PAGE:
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Chapter XX: How Will Stutely Was Rescued (Cont'd)
"Perform your duty, Sir Priest," quoth he, "and be quick about it!" Then turning to his soldiers. "Watch this palmer narrowly," he commanded. "Belike he is in league with those rascally outlaws."
But the palmer paid no heed to his last words. He began to tell his beads quickly, and to speak in a low voice to the condemned man. But he did not touch his bonds.
Then came another stir in the crowd, and one came pushing through the press of people and soldiery to come near to the scaffold.
"I pray you, Will, before you die, take leave of all your friends!" cried out the well-known voice of Much, the miller's son.
At the word the palmer stepped back suddenly and looked to one side. The Sheriff also knew the speaker.
"Seize him!" he shouted. "'Tis another of the crew. He is the villain cook who once did rob me of my silver plate. We'll make a double hanging of this!"
"Not so fast, good master Sheriff," retorted Much. "First catch your man and then hang him. But meanwhile I would like to borrow my friend of you awhile."
And with one stroke of his keen hunting-knife he cut the bonds which fastened the prisoner's arms, and Stutely leaped lightly from the cart.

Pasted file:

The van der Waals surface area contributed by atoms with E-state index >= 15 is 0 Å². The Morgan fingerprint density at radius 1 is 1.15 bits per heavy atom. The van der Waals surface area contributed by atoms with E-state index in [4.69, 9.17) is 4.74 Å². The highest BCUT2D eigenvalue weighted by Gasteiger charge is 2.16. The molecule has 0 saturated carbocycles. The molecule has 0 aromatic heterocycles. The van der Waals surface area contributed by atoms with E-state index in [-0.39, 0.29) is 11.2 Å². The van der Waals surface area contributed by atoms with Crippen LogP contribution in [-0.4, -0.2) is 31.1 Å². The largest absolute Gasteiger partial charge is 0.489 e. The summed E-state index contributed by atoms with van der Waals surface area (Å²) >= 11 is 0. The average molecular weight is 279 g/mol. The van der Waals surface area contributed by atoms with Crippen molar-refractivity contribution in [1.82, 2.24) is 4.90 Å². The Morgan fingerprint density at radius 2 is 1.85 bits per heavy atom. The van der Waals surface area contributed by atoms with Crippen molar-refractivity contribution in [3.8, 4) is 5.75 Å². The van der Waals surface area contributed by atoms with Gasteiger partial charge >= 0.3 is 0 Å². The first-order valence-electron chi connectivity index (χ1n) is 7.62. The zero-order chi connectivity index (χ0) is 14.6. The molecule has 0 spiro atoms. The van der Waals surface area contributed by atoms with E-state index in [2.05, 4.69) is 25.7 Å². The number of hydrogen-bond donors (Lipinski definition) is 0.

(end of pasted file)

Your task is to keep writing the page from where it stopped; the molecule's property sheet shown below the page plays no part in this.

"Treason!" screamed the Sheriff, getting black with rage. "Catch the varlets!"
So saying he spurred his horse fiercely forward, and rising in his stirrups brought down his sword with might and main at Much's head. But his former cook dodged nimbly underneath the horse and came up on the other side, while the weapon whistled harmlessly in the air.
"Nay, Sir Sheriff!" he cried, "I must e'en borrow your sword for the friend I have borrowed."
Thereupon he snatched the weapon deftly from the Sheriff's hand.
"Here, Stutely!" said he, "the Sheriff has lent you his own sword. Back to back with me, man, and we'll teach these knaves a trick or two!"
Meanwhile the soldiers had recovered from their momentary surprise and had flung themselves into the fray. A clear bugle-note had also sounded the same which the soldiers had learned to dread. 'Twas the rallying note of the green wood men.
Cloth yard shafts began to hurtle through the air, and Robin and his men cast aside their cloaks and sprang forward crying:
"Lockesley! Lockesley! a rescue! a rescue!"
On the instant, a terrible scene of hand to hand fighting followed. The Sheriff's men, though once more taken by surprise, were determined to sell this rescue dearly. They packed in closely and stubbornly about the condemned man and Much and the palmer, and it was only by desperate rushes that the foresters made an opening in the square. Ugly cuts and bruises were exchanged freely; and lucky was the man who escaped with only these. Many of the onlookers, who had long hated the Sheriff and felt sympathy for Robin's men, also plunged into the conflict—although they could not well keep out of it, in sooth!—and aided the rescuers no little.